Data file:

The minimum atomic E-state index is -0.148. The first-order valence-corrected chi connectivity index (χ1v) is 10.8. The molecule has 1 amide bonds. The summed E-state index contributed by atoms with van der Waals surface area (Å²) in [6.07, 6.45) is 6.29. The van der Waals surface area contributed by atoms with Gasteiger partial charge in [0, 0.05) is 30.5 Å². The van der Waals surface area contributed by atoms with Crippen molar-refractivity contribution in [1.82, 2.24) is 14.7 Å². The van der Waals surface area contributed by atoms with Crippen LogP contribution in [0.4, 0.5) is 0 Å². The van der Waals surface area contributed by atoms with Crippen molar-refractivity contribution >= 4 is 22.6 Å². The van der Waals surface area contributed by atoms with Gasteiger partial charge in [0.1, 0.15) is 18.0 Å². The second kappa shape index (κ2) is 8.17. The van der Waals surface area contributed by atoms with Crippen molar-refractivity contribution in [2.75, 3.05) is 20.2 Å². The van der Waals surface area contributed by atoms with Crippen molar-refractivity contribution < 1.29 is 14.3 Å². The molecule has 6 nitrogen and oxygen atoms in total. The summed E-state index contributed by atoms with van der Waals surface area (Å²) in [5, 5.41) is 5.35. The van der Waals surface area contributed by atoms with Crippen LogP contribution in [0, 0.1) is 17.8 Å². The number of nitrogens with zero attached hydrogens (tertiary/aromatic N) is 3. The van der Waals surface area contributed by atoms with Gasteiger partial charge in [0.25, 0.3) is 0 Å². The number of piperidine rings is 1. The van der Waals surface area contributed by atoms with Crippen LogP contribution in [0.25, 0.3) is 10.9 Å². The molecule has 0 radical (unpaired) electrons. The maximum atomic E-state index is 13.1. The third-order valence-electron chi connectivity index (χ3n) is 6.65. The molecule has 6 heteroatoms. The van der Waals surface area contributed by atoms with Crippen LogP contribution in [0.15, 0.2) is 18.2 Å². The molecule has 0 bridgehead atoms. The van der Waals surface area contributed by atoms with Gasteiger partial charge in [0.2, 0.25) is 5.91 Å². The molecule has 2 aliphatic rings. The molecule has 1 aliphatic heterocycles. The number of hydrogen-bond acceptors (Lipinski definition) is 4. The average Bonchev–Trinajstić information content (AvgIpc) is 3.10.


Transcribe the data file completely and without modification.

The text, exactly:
The minimum atomic E-state index is -0.148. The first-order valence-corrected chi connectivity index (χ1v) is 10.8. The molecule has 1 amide bonds. The summed E-state index contributed by atoms with van der Waals surface area (Å²) in [6.07, 6.45) is 6.29. The van der Waals surface area contributed by atoms with Gasteiger partial charge in [0, 0.05) is 30.5 Å². The van der Waals surface area contributed by atoms with Crippen molar-refractivity contribution in [1.82, 2.24) is 14.7 Å². The van der Waals surface area contributed by atoms with Crippen LogP contribution in [0.4, 0.5) is 0 Å². The van der Waals surface area contributed by atoms with Crippen molar-refractivity contribution >= 4 is 22.6 Å². The van der Waals surface area contributed by atoms with Gasteiger partial charge in [0.1, 0.15) is 18.0 Å². The second kappa shape index (κ2) is 8.17. The van der Waals surface area contributed by atoms with Crippen molar-refractivity contribution in [2.75, 3.05) is 20.2 Å². The van der Waals surface area contributed by atoms with Crippen molar-refractivity contribution < 1.29 is 14.3 Å². The molecule has 6 nitrogen and oxygen atoms in total. The summed E-state index contributed by atoms with van der Waals surface area (Å²) in [5, 5.41) is 5.35. The van der Waals surface area contributed by atoms with Crippen LogP contribution in [0, 0.1) is 17.8 Å². The number of nitrogens with zero attached hydrogens (tertiary/aromatic N) is 3. The van der Waals surface area contributed by atoms with Gasteiger partial charge in [0.25, 0.3) is 0 Å². The number of piperidine rings is 1. The van der Waals surface area contributed by atoms with Crippen LogP contribution in [0.25, 0.3) is 10.9 Å². The molecule has 0 radical (unpaired) electrons. The maximum atomic E-state index is 13.1. The third-order valence-electron chi connectivity index (χ3n) is 6.65. The molecule has 6 heteroatoms. The van der Waals surface area contributed by atoms with Crippen LogP contribution in [0.15, 0.2) is 18.2 Å². The molecule has 0 bridgehead atoms. The van der Waals surface area contributed by atoms with Gasteiger partial charge in [0.2, 0.25) is 5.91 Å². The molecule has 2 aliphatic rings. The molecule has 1 aliphatic heterocycles. The number of hydrogen-bond acceptors (Lipinski definition) is 4. The average Bonchev–Trinajstić information content (AvgIpc) is 3.10.